Prayers for the Dead

Here J says:

"Not only is such a practice absent from scripture, but it's even contradicted by a condemnation of any attempt to contact the physically deceased (Deuteronomy 18:10-12, Isaiah 8:19, 19:3). The language in these passages is too broad to not include prayers to the dead."

I disagree. The Deuteronomy chapter 18 passage (and others) concern consulting mediums or "conjuring" spirits, commonly called divination, sorcery or old-fashioned "witchcraft." That is not what Catholics (or Orthodox) do when praying for the dead or offering the Mass for our departed brothers in Christ. Catholics know the difference between the two (CCC 2115ff). The former (occultism or divination) does not recognize the one true God, while the latter (prayer for the deceased) recognizes the one God who cares for our souls (here and in the afterlife). The practice of praying for the dead was an early Jewish custom (2 Maccabees 12) and an early Christian practice (some commentaries suggest Onesiphorus is dead, 2 Tim 1:16-18). We also have this:

 "Standing by, I, Abercius, ordered this to be inscribed; truly, I was in my seventy-second year. May everyone who is in accord with this and who understands it PRAY FOR Abercius. Nor indeed, shall any man place another in my tomb." (EPITAPH OF ABERCIUS, Bishop of Hierapolis in Phrygia Salutaris, 180 AD)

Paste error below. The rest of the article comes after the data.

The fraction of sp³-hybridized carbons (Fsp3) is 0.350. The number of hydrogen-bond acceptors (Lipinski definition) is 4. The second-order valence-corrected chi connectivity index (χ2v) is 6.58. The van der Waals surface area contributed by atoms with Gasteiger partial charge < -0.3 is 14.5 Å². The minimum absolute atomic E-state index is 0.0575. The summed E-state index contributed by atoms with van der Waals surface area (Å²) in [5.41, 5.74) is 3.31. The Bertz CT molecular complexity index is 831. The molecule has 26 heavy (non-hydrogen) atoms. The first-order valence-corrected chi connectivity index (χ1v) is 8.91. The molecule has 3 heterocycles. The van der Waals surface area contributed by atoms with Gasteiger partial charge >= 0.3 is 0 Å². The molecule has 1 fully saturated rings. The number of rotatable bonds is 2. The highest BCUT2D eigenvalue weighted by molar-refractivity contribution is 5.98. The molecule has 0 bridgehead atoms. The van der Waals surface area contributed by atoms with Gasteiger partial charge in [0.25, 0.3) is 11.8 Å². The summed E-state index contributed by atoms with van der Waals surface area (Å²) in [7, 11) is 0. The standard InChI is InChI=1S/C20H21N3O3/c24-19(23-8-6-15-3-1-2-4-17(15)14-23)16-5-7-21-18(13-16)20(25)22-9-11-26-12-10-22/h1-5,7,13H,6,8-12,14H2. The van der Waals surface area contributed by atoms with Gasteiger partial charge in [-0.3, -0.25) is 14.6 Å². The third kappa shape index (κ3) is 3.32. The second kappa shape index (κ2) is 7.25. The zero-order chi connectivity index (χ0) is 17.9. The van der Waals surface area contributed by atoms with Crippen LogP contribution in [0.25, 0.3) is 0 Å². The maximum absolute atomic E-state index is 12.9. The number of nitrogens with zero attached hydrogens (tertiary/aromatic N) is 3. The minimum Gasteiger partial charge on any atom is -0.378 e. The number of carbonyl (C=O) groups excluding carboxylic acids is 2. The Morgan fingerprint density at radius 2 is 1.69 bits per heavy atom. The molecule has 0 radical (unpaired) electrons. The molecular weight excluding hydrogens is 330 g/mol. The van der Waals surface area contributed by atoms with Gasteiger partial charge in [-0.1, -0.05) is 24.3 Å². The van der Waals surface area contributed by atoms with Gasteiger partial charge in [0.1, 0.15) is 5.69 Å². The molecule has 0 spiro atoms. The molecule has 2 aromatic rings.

If ever there was an apostolic tradition (2 Thess 2:15; 2 Tim 2:2) passed on in the Church this is it since the practice is found in ALL the Fathers (explicitly from at least Tertullian forward). From St. John Chrysostom the great eastern Father:

"Not in vain was it decreed BY THE APOSTLES that in the awesome Mysteries remembrance should be made of the DEPARTED. They knew that here there was much gain for them, much benefit. For when the entire people stands with hands uplifted, a priestly assembly, and that awesome SACRIFICIAL VICTIM is laid out, how, when we are calling upon God, should we not succeed in their defense? But this is done for those who have DEPARTED in the faith, while even the catechumens are not reckoned as worthy of this consolation, but are deprived of every means of assistance except one. And what is that? We may give alms to the poor on their behalf." (Homilies on Philippians 3:4)

If not from the apostles, where in the world did this come from? Many other clear statements from the early Fathers and Saints could be brought forward.

Peter and the Papacy

This is a more complex topic and J spends a lot of time on it. However, it is not very relevant in a debate between an Evangelical (who does not believe in one universal visible Church) and a Catholic (who does). This is not a debate about the Papacy as such but the Church. The Papacy would be more relevant in a debate between an Orthodox Christian and Catholic who both believe in one visible Church. Until I can get J to acknowledge the universal visible Church, whether or not there is a visible head of that Church need not enter the discussion. Plus, J has already debated the subject with Mark Bonocore here. We don't need to re-hash all those arguments.

As for the quotations from Klaus Schatz, the Jesuit scholar, a little bit was left out. For example, part of that "increasing consensus" among biblical exegetes is that:

"Not only the three classical Petrine texts (Matt 16:13-19; Luke 22:31-34; John 21:15-17) but also many others, including especially the presentation of Peter as first witness to the resurrection (1 Cor 15:5) testify to Peter's position as leader of the Twelve and of the primitive community, a role conferred on him by Jesus and exercised by virtue of that commission." (Schatz, Papal Primacy [1996], page 1)